The trade-off [between efficiency and equity] applies at the frontier of the possibility set of combinations of economic performance and income equality available to policy makers. If policies and institutions are ‘well-designed’, the country is at the frontier. There is no free lunch and a trade-off inevitably arises.
However, there may be many historical, institutional and political reasons why countries are not at the frontier. … in which case there is scope for improvements in both economic performance and income equality.
This insight leaves one important message. In cross-country comparisons … differences in the distance to the frontier should be accounted for …
In his blog, John Cochrane points to SoFi, a FinTech company, as proof that banking services can be delivered by institutions without the traditional characteristics of a bank.
SoFi finances loans by selling equity. The loans are securitized and the cash is reinvested in loans. As John points out:
- A “bank” (in the economic, not legal sense) can finance loans, raising money essentially all from equity and no conventional debt. And it can offer competitive borrowing rates — the supposedly too-high “cost of equity” is illusory.
- There is no necessary link between the business of taking and servicing deposits and that of making loans. Banks need not (try to) “transform” maturity or risk.
- To the extent that the bank wants to boost up the risk and return of its equity, it can do so by securitizing loans rather than by borrowing. (Securitized loans are not leverage — there is no promise of your money back when you want it. Investors bear any losses immediately and without recourse.)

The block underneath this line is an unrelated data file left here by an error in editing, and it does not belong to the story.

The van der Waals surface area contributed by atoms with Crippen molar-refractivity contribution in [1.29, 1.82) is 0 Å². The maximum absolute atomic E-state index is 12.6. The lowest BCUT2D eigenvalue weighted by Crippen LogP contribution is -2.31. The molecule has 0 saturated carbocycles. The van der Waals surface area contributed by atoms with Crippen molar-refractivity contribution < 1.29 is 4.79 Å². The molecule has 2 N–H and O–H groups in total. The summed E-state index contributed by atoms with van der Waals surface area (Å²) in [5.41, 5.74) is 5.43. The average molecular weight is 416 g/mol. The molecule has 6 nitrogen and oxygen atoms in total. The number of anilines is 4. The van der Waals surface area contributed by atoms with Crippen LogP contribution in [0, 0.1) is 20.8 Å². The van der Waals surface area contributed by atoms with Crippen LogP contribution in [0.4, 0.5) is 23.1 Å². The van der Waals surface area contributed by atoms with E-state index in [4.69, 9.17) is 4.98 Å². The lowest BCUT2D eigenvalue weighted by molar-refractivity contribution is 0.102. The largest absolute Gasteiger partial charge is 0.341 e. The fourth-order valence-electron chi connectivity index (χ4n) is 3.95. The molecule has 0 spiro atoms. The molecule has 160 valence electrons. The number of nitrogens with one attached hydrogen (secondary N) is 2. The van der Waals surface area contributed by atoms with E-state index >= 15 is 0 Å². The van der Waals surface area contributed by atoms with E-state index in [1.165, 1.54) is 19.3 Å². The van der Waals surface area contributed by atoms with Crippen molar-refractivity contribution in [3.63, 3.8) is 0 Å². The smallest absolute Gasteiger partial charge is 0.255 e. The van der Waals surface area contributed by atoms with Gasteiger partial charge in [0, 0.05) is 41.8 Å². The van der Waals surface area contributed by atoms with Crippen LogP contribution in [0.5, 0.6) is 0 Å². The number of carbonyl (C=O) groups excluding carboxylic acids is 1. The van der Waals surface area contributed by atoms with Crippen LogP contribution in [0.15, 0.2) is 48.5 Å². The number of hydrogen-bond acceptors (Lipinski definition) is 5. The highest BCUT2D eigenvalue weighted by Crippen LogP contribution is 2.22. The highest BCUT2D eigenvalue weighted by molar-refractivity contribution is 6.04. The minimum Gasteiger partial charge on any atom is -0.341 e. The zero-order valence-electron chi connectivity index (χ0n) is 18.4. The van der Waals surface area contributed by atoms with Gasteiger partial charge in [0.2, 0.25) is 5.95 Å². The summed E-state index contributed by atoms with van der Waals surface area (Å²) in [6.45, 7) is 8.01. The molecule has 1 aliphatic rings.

- Equity-financed banking can emerge without new regulations, or a big new Policy Initiative. It’s enough to have relief from old regulations (“FDIC-free”).
- Since it makes no fixed-value promises, this structure is essentially run free and can’t cause or contribute to a financial crisis.
In jusletter.ch, Corinne Zellweger-Gutknecht argues that the legal status of central bank reserves is more equity- than debt-like—at least as far as the Swiss National Bank (SNB) is concerned. According to Zellweger-Gutknecht, reserves constitute debt only if the SNB is legally obliged to redeem them in exchange for central bank assets.
If the SNB purchases dollars against Swiss Francs in an open market operation, it creates reserves which are equity-like. But if it acquires dollars against Swiss Francs and is committed to engage in a reverse transaction in the future (a swap), then it (temporarily) creates reserves which are debt-like.
The Economist reports about a proposal by Jeremy Bulow and Paul Klemperer for equity recourse notes (ERNs) that could bolster a bank’s equity after negative shocks. While contingent convertible bonds (CoCos) are converted into equity when bank capital falls below a defined threshold, ERNs would convert when the share price fell below a trigger price. Moreover, the new shares would be valued at the trigger price even if the share price had fallen much lower. Low share prices thus would trigger both a conversion and a partial default.